By Finbar Garcia LUTCF, FSS, MFA
For many of us, dreaming of your first home brings so much joy, but have you really examined the entire process? Some families may want to buy while others would decide to build. Whichever way you look at it, you must understand the process involved. So, let’s get down to it.
Buying a house
You must first start with the location. Where do you want to raise your family? What was your experience as a child growing up where you lived? Should it be the same or better for your family?
Location will determine the cost of the house, so choosing an area that is both comfortable and cost effective is key. You must also look at the travel distance to your employment and the schools within the area, as these can have a financial impact going forward.
Let’s look at the financial factors. While most financial institutions offer competitive interest rates on mortgages, a main concern is if the interest is fixed for the period of the mortgage or would it increase over time, as this would create an increase in your instalment.
Next, you need to know what the down payment is. This is usually ten per cent of the value of the house. You can make a “balloon payment” towards the principle amount you borrowed, thereby either reducing your monthly instalment or payment period. This can mean paying off for your house much earlier than the original period, saving on the interest.
Most banks would use your home as the first measure of security towards the mortgage. While this is the norm; it should not be the only method. I strongly advise that you and your spouse (if any) have life insurance equal to the value of the house, so if anyone should die during the mortgage payment period, the bank can use the life insurance proceeds to liquidate the mortgage, thereby releasing the house from any debt. The type of life insurance policy you choose is also particularly important. Now to the instalments.
Your debt servicing ratio should be around 40 per cent of your gross income (single or joint) as this is a factor when the banks are reviewing your loan application.
If your ratio is much higher due to other monthly commitments, the bank may ask you to make a larger down payment or to consolidate any existing loans with the mortgage or payoff these loans. This would free up any other monthly loan payments.
So now you are pre-approved for the mortgage. The bank would need a copy of the sale agreement as this would outline the cost and terms of the sale, the down payment you made to the seller and the period that the mortgage should be closed— this is usually 90 days.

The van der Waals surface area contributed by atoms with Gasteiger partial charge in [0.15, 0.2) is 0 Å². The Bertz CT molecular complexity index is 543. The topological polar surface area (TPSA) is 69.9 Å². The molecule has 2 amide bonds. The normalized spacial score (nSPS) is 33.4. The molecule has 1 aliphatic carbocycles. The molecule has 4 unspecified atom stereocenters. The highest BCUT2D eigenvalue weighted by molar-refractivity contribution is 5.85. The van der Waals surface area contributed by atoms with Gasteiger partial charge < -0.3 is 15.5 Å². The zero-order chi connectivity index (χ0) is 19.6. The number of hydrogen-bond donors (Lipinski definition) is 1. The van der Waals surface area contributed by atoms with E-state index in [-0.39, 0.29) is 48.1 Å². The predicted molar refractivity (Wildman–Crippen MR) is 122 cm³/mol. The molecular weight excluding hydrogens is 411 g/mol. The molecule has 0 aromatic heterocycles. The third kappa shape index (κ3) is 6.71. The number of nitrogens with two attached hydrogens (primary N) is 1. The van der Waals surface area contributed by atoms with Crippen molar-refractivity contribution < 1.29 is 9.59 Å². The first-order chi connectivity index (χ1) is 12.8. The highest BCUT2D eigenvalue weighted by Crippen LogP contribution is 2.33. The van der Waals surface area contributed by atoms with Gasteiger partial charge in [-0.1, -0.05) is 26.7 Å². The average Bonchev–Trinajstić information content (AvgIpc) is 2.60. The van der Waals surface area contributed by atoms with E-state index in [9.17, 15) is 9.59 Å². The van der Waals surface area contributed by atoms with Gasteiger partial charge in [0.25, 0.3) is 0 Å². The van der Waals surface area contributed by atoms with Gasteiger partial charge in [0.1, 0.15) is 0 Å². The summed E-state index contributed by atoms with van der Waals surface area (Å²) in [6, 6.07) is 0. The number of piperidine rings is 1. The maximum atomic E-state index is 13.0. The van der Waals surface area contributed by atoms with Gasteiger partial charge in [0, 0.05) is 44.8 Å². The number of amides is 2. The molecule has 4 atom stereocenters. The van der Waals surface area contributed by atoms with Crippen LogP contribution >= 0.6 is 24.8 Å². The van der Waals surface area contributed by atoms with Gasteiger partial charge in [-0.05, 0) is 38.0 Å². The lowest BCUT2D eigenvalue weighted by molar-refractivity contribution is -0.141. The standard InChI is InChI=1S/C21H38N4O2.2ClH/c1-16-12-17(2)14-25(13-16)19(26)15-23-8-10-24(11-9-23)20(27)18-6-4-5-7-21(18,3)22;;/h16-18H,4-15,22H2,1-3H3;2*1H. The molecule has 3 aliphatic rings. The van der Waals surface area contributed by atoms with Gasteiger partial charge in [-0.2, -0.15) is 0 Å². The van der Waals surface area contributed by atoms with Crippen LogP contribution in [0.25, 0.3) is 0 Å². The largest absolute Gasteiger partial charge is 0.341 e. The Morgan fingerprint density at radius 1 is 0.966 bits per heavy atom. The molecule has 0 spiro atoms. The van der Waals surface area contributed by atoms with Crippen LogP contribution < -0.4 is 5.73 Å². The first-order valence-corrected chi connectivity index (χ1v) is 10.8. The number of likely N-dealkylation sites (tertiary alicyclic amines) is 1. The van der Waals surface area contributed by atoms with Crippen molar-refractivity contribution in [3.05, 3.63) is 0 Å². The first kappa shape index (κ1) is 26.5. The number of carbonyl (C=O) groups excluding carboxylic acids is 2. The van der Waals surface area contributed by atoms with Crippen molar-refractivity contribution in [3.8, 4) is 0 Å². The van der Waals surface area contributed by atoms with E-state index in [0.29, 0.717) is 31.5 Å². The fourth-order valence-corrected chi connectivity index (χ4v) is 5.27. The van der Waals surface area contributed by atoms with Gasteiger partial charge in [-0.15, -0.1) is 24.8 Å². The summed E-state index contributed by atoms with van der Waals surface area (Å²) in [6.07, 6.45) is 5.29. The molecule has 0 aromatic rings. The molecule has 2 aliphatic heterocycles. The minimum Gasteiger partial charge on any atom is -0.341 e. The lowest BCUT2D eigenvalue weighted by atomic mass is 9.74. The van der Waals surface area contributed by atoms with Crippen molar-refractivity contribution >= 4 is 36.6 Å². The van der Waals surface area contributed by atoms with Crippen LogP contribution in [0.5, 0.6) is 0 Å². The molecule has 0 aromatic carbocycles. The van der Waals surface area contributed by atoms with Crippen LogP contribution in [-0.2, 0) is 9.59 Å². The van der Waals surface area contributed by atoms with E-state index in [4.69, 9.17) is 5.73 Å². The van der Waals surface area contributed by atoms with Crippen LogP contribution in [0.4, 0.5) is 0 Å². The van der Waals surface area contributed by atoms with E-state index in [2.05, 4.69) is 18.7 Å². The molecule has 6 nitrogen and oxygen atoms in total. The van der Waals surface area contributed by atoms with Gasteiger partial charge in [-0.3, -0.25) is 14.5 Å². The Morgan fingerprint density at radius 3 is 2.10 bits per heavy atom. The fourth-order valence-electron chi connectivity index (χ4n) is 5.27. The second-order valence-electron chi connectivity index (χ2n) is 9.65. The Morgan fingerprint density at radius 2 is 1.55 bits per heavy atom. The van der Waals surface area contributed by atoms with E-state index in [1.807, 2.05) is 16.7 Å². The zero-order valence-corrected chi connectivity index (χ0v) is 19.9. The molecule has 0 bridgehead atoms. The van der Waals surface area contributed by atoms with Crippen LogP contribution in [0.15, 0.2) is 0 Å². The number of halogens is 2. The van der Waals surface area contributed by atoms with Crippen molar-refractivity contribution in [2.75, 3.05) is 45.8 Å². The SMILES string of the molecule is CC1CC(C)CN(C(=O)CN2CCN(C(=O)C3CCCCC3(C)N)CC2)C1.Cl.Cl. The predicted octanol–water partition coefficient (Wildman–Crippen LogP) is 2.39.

There are other legal documents and title searches that you would need to furnish the bank along with their attorneys. This is to make sure that the property you are buying belongs to the seller and there is no lien on the property from another bank or lender. There may be other related fees and charges by the bank that you need to know.
Once a deed is to be issued for the property, the bank’s attorneys would have to be paid for their service. Also based on the value of the property, stamp duty must be paid. These can be large sums of money separate from your down payment.
The banks would also need to have a Fire Homeowners Policy which would ensure that the house is covered in the event of a fire and other perils. Remember, the banks must secure their investment just as you need to secure your family from debt or eviction caused by your lack of having adequate life insurance.
Building your home
Some persons may have inherited a parcel of land or even bought the land some years ago with the intention of building their dream home. This land, once it’s fully paid for and free from any debt, can be used as first security to borrow from the bank to build. This process takes a different approach.
Doing this, you would need to have approved building plans from the relevant authorities. You will also require a quantity surveyor to manage the cost of the project and a qualified building contractor to give you the labour cost and time frame for completion.
The approach from the bank would be to do a Bridging Finance Loan. This means that they hold the land, lend you money to build and draw down on a phased basis as the project moves along and the quantity surveyor submits his/her report to the bank.
You will be paying interest only on this loan for the period of the construction. Once the house is completed and a completion certificate is obtained and a valuation done on the finished house, the bank converts the loan to a full mortgage for a specified period.
With both scenarios, there may be other documents needed, some setbacks may pop up and some frustration could set in. You would still need to fulfil both the banks’ obligation and your peace of mind in securing both life insurance and fire insurance to avoid any unforeseen circumstances.
“The doors to your dreams are not always visible, and the only way to see them is to create them” – Steven Aitchison.
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